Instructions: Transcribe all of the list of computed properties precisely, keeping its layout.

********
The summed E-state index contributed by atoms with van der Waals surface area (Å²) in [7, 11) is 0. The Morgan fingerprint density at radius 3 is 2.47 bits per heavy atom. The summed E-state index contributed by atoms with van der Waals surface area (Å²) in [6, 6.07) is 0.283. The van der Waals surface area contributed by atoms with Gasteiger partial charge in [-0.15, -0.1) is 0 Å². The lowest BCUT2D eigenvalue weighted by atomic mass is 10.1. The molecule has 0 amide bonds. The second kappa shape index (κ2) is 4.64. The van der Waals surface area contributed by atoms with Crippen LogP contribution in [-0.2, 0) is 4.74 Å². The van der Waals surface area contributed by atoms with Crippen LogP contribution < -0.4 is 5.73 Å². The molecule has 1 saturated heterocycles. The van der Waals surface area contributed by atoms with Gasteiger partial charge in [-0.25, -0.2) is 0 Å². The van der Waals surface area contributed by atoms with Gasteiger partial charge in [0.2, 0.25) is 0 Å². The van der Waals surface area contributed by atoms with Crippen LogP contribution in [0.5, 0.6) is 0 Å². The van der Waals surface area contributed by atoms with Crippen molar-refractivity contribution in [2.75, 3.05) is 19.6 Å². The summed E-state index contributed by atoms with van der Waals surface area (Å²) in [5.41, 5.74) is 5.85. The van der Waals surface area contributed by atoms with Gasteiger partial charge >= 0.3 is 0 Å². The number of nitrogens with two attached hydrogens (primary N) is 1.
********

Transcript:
The summed E-state index contributed by atoms with van der Waals surface area (Å²) in [7, 11) is 0. The Morgan fingerprint density at radius 3 is 2.47 bits per heavy atom. The summed E-state index contributed by atoms with van der Waals surface area (Å²) in [6, 6.07) is 0.283. The van der Waals surface area contributed by atoms with Gasteiger partial charge in [-0.15, -0.1) is 0 Å². The lowest BCUT2D eigenvalue weighted by atomic mass is 10.1. The molecule has 0 amide bonds. The second kappa shape index (κ2) is 4.64. The van der Waals surface area contributed by atoms with Crippen LogP contribution in [-0.2, 0) is 4.74 Å². The van der Waals surface area contributed by atoms with Crippen LogP contribution < -0.4 is 5.73 Å². The molecule has 1 saturated heterocycles. The van der Waals surface area contributed by atoms with Gasteiger partial charge in [-0.25, -0.2) is 0 Å². The van der Waals surface area contributed by atoms with Gasteiger partial charge in [0.2, 0.25) is 0 Å². The van der Waals surface area contributed by atoms with Crippen LogP contribution in [0.5, 0.6) is 0 Å². The van der Waals surface area contributed by atoms with Crippen molar-refractivity contribution in [2.75, 3.05) is 19.6 Å². The summed E-state index contributed by atoms with van der Waals surface area (Å²) in [5.41, 5.74) is 5.85. The van der Waals surface area contributed by atoms with Gasteiger partial charge >= 0.3 is 0 Å². The number of nitrogens with two attached hydrogens (primary N) is 1.